Which brings us to fourth, we aren’t 100% cloud yet. We’re working as quickly as possible to get there, but the lack of a performant, predictable cloud database at our scale has kept us from going there 100%. As a result, the exact types of data that would have potentially been disabled by the EBS meltdown don’t actually live at AWS at all – it all still lives in our own datacenters, where we can provide predictable performance. This has its own downsides – we had two major outages ourselves this week (we lost a core router and its redundancy earlier, and a core master database server later). I wish I didn’t have to deal with routers or database hardware failures anymore, which is why we’re still marching towards the cloud.
So what did we see when AWS blew up? Honestly, not much. One of our Elastic Load Balancers (ELBs) on a non-critical service lost its mind and stopped behaving properly, especially with regards to communication with the affected AZs. We updated our own status board, and then I tried to work around the problem. We quickly discovered we could just launch another identical ELB, point it at the non-affected zones, and update our DNS. 5 minutes after we discovered this, DNS had propagated, and we were back in business. It’s interesting to note that the ELB itself was affected here – not the instances behind it. I don’t know much about how ELBs operate, but this leads me to believe that ELBs are constructed, like RDS, out of EC2 instances with EBS volumes. That seems like the most logical reason why an ELB would be affected by an EBS outage – but other things like network saturation, network component failures, split-brain, etc could easily cause it as well.
Probably the worst part about this whole thing is that the outage in question spread to more than one AZ. In theory, that’s not supposed to happen – I believe each AZ is totally isolated (physically in another building at the very least, if not on the other side of town), so there should be very few shared components. In practice, I’ve often wondered how AWS does capacity planning for total AZ failures. You could easily imagine peoples automated (and even non-automated) systems simply rapidly provisioning new capacity in another AZ if there’s a catastrophic even (like Terminators attacking your facility, say). And you could easily imagine that surge in capacity taking enough toll on one or more AZs to incapacitate them, even temporarily, which could cause a cascade effect. We’ll have to wait for the detailed post-mortem to see if something similar happened here, but I wouldn’t be surprised if a surge in EBS requests to a 2nd AZ had at least a deteriorating effect. Getting that capacity planning done just right is just another crazy difficult problem that I’m glad I don’t have to deal with for all of our AWS-powered services.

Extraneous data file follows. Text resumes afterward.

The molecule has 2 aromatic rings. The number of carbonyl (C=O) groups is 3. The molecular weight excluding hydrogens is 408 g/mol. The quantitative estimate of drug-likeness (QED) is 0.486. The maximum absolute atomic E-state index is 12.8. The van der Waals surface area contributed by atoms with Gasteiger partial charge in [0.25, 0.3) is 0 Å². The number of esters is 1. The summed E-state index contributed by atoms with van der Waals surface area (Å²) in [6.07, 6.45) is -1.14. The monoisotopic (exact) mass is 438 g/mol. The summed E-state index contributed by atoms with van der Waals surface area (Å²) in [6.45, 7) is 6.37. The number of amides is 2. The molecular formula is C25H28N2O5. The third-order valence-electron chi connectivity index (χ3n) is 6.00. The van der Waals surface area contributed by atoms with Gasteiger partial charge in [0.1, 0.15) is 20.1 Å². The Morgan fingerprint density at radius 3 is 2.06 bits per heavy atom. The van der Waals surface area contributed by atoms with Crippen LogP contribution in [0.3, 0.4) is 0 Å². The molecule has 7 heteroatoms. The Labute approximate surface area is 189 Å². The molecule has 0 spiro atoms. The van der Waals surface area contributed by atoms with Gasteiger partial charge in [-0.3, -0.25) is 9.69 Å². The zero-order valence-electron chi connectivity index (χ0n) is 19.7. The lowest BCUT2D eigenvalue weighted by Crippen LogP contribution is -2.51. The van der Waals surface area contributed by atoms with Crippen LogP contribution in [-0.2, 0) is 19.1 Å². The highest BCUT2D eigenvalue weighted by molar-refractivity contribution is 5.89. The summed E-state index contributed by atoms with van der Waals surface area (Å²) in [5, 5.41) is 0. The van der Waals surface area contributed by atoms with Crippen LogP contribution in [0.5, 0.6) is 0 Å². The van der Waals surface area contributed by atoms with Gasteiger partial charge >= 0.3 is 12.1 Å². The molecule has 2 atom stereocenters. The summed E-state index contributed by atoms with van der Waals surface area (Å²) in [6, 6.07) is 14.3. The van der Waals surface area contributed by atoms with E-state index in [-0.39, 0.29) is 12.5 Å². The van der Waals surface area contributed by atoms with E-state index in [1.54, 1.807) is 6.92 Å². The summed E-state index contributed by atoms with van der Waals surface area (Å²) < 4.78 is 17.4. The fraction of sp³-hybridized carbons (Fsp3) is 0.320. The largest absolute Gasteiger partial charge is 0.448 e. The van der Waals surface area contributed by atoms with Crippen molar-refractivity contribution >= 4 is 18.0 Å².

This stuff sounds super simple, but it’s really pretty important. If I were starting anew today, I’d absolutely build 100% cloud, and here’s the approach I’d take:
- Spread across as many AZs as you can. Use all four. Don’t be like this guy and put all of the monitoring for your poor cardiac arrest patients in one AZ (!!).
- If your stuff is truly mission critical (banking, government, health, serious money maker, etc), spread across as many Regions as you can. This is difficult, time consuming, and expensive – so it doesn’t make sense for most of us. But for some of us, it’s a requirement. This might not even be live – just for Disaster Recovery (DR)
- Beyond mission critical? Spread across many providers. This is getting more and more difficult as AWS continues to put distance between themselves and their competitors, grow their platform and build services and interfaces that aren’t trivial to replicate, but if your stuff is that critical, you probably have the dough. Check out Eucalyptus and Rackspace Cloud for starters.
- I should note that since spreading across multiple Regions and providers adds crazy amounts of extra complexity, and complex systems tend to be less stable, you could be shooting yourself in the foot unless you really know what you’re doing. Often redundancy has a serious cost – keep your eyes wide open.